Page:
Is Indonesia the weakest link in the Southeast Asian fight against bird flu?

Updated On: Aug 15, 2006

Regional health and government officials from the Asia-Pacific are meeting in Singapore on 14 and 15 August to discuss “ways to strengthen the region's response to avian influenza pandemic”.

This follows the “bird flu exercise coordinated by Australia in June involving the 21 Asia-Pacific Economic Cooperation (APEC) Member economies”.

According to Helena Studdert of the Australian Department of Foreign Affairs and Trade, the June exercise emphasized the need for effective communication in curbing the spread of the virus. She told the media, “The next step is for the Singapore workshop to discuss the report, decide how to move forward and make a series of recommendations to ministers.” After the August discussions, a final report will be submitted to leaders at the APEC Ministerial Meeting in Hanoi in November.

This meeting could not be more timely in view of the seeming recurrence of bird flu in countries such as Thailand and Vietnam and the continuing spread of the H5N1 virus to other parts of Southeast Asia. The situation in Indonesia is particularly worrying.

According to the Associated Press, international experts are most worried about Indonesia as it has not proven itself capable in fighting bird flu successfully – the virus plagues its “billions of backyard chickens” while culls do not often occur even after outbreaks. Moreover, “vaccination is spotty and surveillance is weak”. Added to all this is the worrying situation in which hospitals can release a person with the virus just because the family insists, when elsewhere in the region quarantine measures are being put in place.  The Associated Press reported an incident in which Indonesia's latest bird flu patient, 17 year old Umar Aun, has gone home to be treated with prayers and traditional remedies, upon the insistence of his family. This is despite the widespread suspicions that his cousin died last week of the H5N1 virus. Dr. Eka Sony, a Health Ministry official investigating the case has visited Aun and says he remains very ill.

According to the World Health Organisation (WHO), about 60% of those who contract H5N1 will succumb to it. Hence Dr Sony’s disappointment, “Our team felt very frustrated we were not able to persuade the family to let doctors take care of Umar… His father said he has the right to choose the treatment for his son, whatever the risk.”

Disappointment or not, this is remarkably irresponsible behaviour, in the light of public health interests.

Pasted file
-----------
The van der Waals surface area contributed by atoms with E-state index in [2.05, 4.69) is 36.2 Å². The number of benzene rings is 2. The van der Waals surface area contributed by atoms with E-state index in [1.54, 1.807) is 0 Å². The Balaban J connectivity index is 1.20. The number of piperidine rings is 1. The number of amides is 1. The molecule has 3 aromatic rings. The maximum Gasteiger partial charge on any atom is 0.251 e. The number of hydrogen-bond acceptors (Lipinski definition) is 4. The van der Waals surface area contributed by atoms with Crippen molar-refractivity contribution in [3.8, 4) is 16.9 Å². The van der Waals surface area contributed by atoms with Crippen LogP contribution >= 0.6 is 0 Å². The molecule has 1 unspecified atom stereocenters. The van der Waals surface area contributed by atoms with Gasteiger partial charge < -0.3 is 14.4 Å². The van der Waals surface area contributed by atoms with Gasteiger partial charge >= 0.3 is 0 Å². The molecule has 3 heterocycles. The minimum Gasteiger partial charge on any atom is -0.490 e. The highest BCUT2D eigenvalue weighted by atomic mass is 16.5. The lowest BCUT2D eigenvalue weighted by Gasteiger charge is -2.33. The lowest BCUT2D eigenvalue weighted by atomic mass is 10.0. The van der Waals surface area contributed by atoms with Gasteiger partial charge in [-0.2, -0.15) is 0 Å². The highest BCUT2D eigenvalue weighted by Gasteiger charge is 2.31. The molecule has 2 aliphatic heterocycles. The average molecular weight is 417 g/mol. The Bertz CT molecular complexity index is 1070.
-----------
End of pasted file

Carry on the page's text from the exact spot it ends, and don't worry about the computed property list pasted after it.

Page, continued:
Elsewhere in the region, bird flu patients are kept under close surveillance of public health officials. Already the 46 Thai patients who are suspected of having H5N1 are under close medical supervision, according to the Bangkok Post. Prime Minister Thaksin has also “approved a budget to build 100 more patient rooms at hospitals nationwide”, the Public Health Minister Pinij Jarusombat announced to the media. These wards are meant to “isolate patients from others to contain the spread of the disease” and “will be set up in infected areas such as Phichit, Uthai Thani, Kamphaeng Phet and Nakhon Sawan”.

In addition, Thai Deputy Agriculture and Cooperatives Minister Adisorn Piengkes discussed bilateral cooperation to combat avian influenza. He has also suggested that the Ayeyawady-Chao Phraya-Mekong Economic Cooperation Strategy grouping (ACMECS) – comprising Cambodia, Laos, Vietnam, Myanmar and Thailand – meet in Thailand so as to share ideas and tactics on how to tackle the spread of bird flu.

Alarmed by the onset of bird flu in Thailand and Indonesia, the Vietnamese prime minister has called on the people to be vigilant. When Vietnam reported its first case of bird flu in poultry on August 11, there has been public fear that the virus may wreak havoc as it did three years ago.


Indonesian bird flu patient refuses treatment, officials say (Jakarta Post, 14 August 2006)

46 patients monitored for bird flu (Bangkok Post, 14 August 2006)

Quarantine wards to be built in badly hit provinces (Bangkok Post, 14 August 2006)

Thailand, Laos talk bird flu (Bangkok Post, 14 August 2006)

No bird flu victim in Bangkok so far, says minister (Thai News Agency, 13 August 2006)

ADB finances regional cooperation in fighting bird flu (Xinhua, 13 August 2006)

ASEAN nations concern over bird flu (The Nation, 12 August 2006)

Migrating southward (The Nation, 2 August 2006)